The Navy will likely miss its recruiting goals by 6,000 sailors for the current fiscal year, the vice chief of naval operations testified Wednesday.
The sea service is aiming to recruit 37,700 active-duty enlisted sailors for Fiscal Year 2023, a goal that VCNO Adm. Lisa Franchetti told the House Armed Services Committee the sea service will fall short of by 15.9 percent.
However, in Franchetti’s written testimony, the VCNO wrote that the Navy will likely miss its active-duty enlisted recruiting goal by 8,000 sailors. The sea service is also expected to fall short of meeting its reserve recruiting numbers by 3,300. Franchetti did not say in her oral or written testimony how the Navy would fare for active duty or reserve officers.
The difference between the recruiting numbers provided in Franchetti’s verbal and written testimony is due to the service’s recruitment increase from when she submitted her written statement and testified, Recruiting Command spokesperson Cmdr. Dave Benham told USNI News in a Thursday statement.
Recruiting numbers change as the year progresses and incentives are offered, Benham previously told USNI News. The recruiting command does not typically release recruiting numbers throughout the year because of the fluctuations.
“Ultimately we won’t know final numbers until the end of September, but the forecast is significantly better than it was several months back,” Benham said in a Thursday email. “This is reflective of various changes we have implemented during the year, to include CAT IV accessions for future Sailors with qualifying line scores, raising maximum enlistment age to 41, various waivers such as single parent, tattoos, and prior THC use, the just announced Future Sailor Prep Course, and other program changes coming soon.”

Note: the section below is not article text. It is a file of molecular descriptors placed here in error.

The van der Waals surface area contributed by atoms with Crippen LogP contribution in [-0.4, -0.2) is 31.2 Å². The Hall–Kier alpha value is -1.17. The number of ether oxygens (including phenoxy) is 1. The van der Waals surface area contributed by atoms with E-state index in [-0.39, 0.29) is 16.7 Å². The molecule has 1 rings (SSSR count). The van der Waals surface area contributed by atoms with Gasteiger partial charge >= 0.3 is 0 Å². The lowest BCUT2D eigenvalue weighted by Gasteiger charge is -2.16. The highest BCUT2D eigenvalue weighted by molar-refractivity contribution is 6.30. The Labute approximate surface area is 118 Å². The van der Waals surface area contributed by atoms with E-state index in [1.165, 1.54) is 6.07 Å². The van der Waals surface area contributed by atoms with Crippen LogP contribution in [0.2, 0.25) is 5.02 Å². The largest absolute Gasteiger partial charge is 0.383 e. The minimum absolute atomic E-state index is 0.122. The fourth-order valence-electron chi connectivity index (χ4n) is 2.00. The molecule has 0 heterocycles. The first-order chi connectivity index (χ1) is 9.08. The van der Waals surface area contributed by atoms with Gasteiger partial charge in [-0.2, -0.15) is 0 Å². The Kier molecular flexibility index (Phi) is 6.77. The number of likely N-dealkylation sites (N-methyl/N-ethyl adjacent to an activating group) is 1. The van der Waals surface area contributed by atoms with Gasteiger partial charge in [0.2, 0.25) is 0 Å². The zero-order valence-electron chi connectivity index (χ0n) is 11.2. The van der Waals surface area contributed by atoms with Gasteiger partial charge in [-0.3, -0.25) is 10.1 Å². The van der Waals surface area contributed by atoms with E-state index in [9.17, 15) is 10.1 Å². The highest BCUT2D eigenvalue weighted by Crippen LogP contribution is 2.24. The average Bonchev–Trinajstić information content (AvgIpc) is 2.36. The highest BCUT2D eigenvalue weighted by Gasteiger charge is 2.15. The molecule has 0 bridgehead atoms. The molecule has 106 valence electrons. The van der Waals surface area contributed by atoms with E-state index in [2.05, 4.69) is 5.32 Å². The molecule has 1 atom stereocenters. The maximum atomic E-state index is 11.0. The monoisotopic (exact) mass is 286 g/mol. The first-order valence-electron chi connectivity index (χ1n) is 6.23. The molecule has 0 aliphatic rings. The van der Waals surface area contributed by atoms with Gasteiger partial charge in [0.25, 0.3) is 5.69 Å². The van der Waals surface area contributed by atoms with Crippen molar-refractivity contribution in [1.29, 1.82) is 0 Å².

CAT IV refers to the Navy’s policy of accepting people who scored lower on their entrance test as long as they score well on the entrance vocational exam, USNI News previously reported.
“All of this is designed to reduce barriers to enlistment, and coupled with the extraordinary work of our recruiters in the field, is helping us reduce the projected shortfall, with an ultimate goal of reducing it as much as possible,” Benham continued.
The change in the potential shortfall is a prediction, according to Benham. The Recruiting Command bases predictions on updated recruitment numbers and estimates on how policy changes will affect the numbers, among other factors. The latest of these policies is the Future Sailor Preparatory Course, which will help those who have not met the physical requirements. An academic version is expected later this year.
The Navy is not alone in predicting that it will not meet recruiting numbers. The vice chiefs of the other branches joined Franchetti on the panel before the House Armed Services Committee. The Army and the Air Force are also expected to come up short on recruiting.
The Marine Corps will meet its recruiting goals, Assistant Commandant of the Marine Corps Gen. Eric Smith testified. The service also met its recruiting goals in FY 2022.
Last year, the Navy met its recruiting goals for active-duty enlisted sailors by 42 sailors. It raised recruiting goals to 37,700 for FY 2023, an increase of 3,400 over the previous year. The service did not meet FY 2022 recruiting goals for active-duty officers or the reserve.